On February 10, Treasury Secretary Timothy Geithner announced a comprehensive Financial Stability Plan to address the continuing credit crisis. Two aspects of the plan are expected to create new opportunities for private investment funds to take advantage of public financing to make private investments: one in respect of “legacy” troubled assets on the balance sheets of financial institutions and one in respect of newly issued, AAA-rated asset-backed securities (ABS).
First, the plan calls for the creation of a new $500 billion to $1 trillion Public-Private Investment Fund in which the Federal Deposit Insurance Corporation, Federal Reserve and Treasury Department will cooperate to pair public and private capital, including capital from private investment funds, to make large-scale purchases of “legacy” assets currently clogging the balance sheets of financial institutions. Originally, the Troubled Asset Relief Program(TARP) was to have involved the purchase by the government of large amounts of troubled residential and commercial mortgage loans and related securities and other assets from financial institutions, but private investment funds were specifically excluded from the list of entities who could take advantage of the program. In contrast, although few details are available, the Public-Private Investment Fund appears to be specifically targeted to provide financing to encourage purchases of such assets from financial institutions by private investment funds. Further, the announced intention of the plan is to allow the private buyers to determine the appropriate pricing for such purchases, even though substantial amounts of public moneys will be employed in the deals. Since details are not yet available, it is not clear what restrictions, disclosure requirements or other terms will apply.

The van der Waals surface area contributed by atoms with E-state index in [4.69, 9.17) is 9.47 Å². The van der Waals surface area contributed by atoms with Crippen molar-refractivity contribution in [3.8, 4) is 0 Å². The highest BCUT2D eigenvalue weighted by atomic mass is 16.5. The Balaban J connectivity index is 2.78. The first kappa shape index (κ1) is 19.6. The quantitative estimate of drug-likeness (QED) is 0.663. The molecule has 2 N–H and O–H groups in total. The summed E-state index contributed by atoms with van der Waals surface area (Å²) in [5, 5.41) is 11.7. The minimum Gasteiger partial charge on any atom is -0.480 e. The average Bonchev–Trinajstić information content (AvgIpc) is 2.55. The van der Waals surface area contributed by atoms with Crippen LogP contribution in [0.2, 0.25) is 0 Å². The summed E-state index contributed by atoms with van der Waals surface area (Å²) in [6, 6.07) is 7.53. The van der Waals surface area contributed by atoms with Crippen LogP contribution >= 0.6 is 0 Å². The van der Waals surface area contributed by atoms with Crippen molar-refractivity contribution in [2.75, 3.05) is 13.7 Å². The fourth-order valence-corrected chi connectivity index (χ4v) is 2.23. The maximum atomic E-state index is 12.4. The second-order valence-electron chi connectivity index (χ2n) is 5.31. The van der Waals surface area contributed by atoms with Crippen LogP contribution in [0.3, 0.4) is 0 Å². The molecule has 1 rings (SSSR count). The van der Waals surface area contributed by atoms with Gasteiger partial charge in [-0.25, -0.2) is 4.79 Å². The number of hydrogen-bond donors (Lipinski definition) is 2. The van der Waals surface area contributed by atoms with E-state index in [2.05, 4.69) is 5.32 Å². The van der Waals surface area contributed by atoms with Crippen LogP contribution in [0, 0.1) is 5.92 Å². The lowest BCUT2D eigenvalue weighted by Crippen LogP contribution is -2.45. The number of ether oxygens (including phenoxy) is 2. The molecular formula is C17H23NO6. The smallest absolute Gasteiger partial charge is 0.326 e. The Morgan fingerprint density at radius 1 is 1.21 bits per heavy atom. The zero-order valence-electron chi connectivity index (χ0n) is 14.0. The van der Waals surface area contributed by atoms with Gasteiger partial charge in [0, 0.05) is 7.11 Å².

Second, private investment funds should be able to access the significantly expanded version of the Term Asset-Backed Securities Loan Facility (TALF) program under the new “Consumer & Business Lending Initiative” to purchase newly issued AAA-rated eligible ABS. The new plan would expand the current TALF from $200 billion to up to $1 trillion and add commercial mortgage loans to the list of assets that may underlie eligible ABS. The other asset types are auto, student and Small Business Administration loans and credit card receivables with additional asset types under consideration by the Treasury and the Federal Reserve. Any private investment fund that is organized in the United States and managed by an investment manager that has its principal place of business in the United States is an eligible TALF borrower, excluding private investment funds and investment managers controlled by foreign governments. Private investment funds with U.S.-based managers organized outside of the United States may participate in the program through newly formed or existing subsidiaries organized in the United States so long as such subsidiaries are managed by the U.S.-based manager and otherwise meet the preceding requirements.